Maternal Fetal Medicine Fellow at MGH
The Cervical Length Study in Botswana: Entry 1
It is a quiet Easter weekend here in Botswana. (The country goes on holiday for the Friday before and the Monday after Easter.) I am using this time to finalize another grant application, and watch some statistics classes through the Harvard Catalyst.
This is a research block for me. I am in Botswana to complete recruitment for the Cervical Length Study, which I started at the beginning of my fellowship to understand whether preterm birth in HIV-infected women is mediated by the cervix. I am working with a great mentor in my department, and great Infectious Disease mentors at the Botswana Harvard Partnership. Each day I drive an hour out to Scottish Livingstone Hospital (SLH), a large district hospital in Molepolole, Botswana where I recruit patients. I spend the days performing ultrasounds in the X-Ray Department. My friend Mr. Mingochi, an ultrasonographer at SLH, is a big supporter of the Cervical Length Study. He always gives me a key to the office and a key to the small room where I perform scans for the hospital and for my study. These keys are a symbol of friendship and of the success of the study so far.
|Ingrid and Mr. Mingochi in the ultrasound unit at Scottish Livingstone Hospital in Molepolole, Botswana|
I do obstetric scans while I am here, taking part of the work-load off of Mr. Mingochi. I spent most of my first month in Botswana trying to understand how SLH schedules women for ultrasounds during pregnancy. An ultrasound during pregnancy is recommended by the Ministry of Health in Botswana, but often not performed due to limited human resources for ultrasound. (The first months I was in Molepolole recruiting for the study, Mr. Mingochi was the only sonographer in the hospital – responsible for inpatient and outpatient scans for brain, abdomen, breast, thyroid, and other pathology, not to mention routine obstetric scans.) After months of outreach and working with the scheduler at the front desk of the X-Ray Department, some women present for a scan prior to 32 weeks gestation during my recruiting pushes.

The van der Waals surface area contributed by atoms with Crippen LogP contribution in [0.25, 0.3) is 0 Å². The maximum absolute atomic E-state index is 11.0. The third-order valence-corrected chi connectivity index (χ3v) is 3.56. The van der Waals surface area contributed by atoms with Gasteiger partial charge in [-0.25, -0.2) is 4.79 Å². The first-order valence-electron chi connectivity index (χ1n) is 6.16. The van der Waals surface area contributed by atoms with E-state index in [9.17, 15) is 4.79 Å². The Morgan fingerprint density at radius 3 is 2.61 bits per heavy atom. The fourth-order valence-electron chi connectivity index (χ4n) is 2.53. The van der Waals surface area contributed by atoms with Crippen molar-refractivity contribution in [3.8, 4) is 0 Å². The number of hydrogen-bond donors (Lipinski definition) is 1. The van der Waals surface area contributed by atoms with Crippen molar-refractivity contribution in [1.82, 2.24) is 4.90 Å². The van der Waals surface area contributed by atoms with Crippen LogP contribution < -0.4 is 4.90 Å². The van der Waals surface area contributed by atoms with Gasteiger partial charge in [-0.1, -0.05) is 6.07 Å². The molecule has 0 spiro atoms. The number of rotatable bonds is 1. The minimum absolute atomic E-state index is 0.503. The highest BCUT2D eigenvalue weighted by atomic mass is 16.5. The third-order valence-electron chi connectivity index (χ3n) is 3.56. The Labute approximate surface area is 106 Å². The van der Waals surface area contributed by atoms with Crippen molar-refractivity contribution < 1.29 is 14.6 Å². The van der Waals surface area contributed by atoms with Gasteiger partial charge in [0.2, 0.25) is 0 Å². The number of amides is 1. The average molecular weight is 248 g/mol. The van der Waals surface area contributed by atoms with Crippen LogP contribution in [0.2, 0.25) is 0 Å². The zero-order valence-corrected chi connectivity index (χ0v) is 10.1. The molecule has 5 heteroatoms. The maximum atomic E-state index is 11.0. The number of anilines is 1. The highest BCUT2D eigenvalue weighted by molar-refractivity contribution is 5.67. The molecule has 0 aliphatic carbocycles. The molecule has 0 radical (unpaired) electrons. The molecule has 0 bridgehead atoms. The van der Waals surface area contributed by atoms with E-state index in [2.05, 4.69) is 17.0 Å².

For the Cervical Length Study, I recruit volunteers between 22 weeks and 24 weeks and 6 days of gestation. If a woman chooses to be in the study, she signs a consent, fills out a brief questionnaire, and we measure her cervix by transvaginal ultrasound. A research assistant, the lovely Findo, helps me explain the study, consent patients, and complete the questionnaires.
This is my last recruiting push for the Cervical Length Study. So far, things are going well. We have recruited almost 20 patients. We also did outreach to the surrounding clinics this past week to say thank you to the midwives who send patients for ultrasound while I am here. We always bring small gifts of Harvard pens or chocolates, another key to the success of the study thus far.
“The Length of the Cervix Among HIV-infected Women at Scottish Livingstone Hospital in Botswana” is also supported by the Queenan Fellowships for Global Health – Investigator-Initiated Research, The Pregnancy Foundation.